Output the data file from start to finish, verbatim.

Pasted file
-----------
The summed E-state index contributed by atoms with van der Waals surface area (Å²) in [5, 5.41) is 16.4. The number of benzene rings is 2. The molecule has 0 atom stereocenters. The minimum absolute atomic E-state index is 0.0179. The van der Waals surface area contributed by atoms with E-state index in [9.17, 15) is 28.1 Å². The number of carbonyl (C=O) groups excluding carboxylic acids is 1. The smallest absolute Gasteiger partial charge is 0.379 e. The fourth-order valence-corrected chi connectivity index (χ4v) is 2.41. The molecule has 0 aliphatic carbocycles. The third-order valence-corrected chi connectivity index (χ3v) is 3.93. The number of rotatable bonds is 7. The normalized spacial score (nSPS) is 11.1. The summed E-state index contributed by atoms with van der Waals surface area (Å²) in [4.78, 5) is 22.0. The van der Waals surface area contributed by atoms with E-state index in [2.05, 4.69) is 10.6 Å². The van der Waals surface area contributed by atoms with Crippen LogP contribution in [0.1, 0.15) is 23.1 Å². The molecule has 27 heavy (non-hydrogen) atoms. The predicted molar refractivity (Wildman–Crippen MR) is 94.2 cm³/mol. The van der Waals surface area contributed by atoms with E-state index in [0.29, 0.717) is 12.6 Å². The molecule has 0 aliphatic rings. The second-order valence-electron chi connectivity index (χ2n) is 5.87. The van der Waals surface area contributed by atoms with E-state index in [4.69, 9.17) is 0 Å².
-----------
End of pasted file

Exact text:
The summed E-state index contributed by atoms with van der Waals surface area (Å²) in [5, 5.41) is 16.4. The number of benzene rings is 2. The molecule has 0 atom stereocenters. The minimum absolute atomic E-state index is 0.0179. The van der Waals surface area contributed by atoms with E-state index in [9.17, 15) is 28.1 Å². The number of carbonyl (C=O) groups excluding carboxylic acids is 1. The smallest absolute Gasteiger partial charge is 0.379 e. The fourth-order valence-corrected chi connectivity index (χ4v) is 2.41. The molecule has 0 aliphatic carbocycles. The third-order valence-corrected chi connectivity index (χ3v) is 3.93. The number of rotatable bonds is 7. The normalized spacial score (nSPS) is 11.1. The summed E-state index contributed by atoms with van der Waals surface area (Å²) in [4.78, 5) is 22.0. The van der Waals surface area contributed by atoms with E-state index in [2.05, 4.69) is 10.6 Å². The van der Waals surface area contributed by atoms with Crippen LogP contribution in [0.1, 0.15) is 23.1 Å². The molecule has 27 heavy (non-hydrogen) atoms. The predicted molar refractivity (Wildman–Crippen MR) is 94.2 cm³/mol. The van der Waals surface area contributed by atoms with E-state index in [0.29, 0.717) is 12.6 Å². The molecule has 0 aliphatic rings. The second-order valence-electron chi connectivity index (χ2n) is 5.87. The van der Waals surface area contributed by atoms with E-state index in [4.69, 9.17) is 0 Å².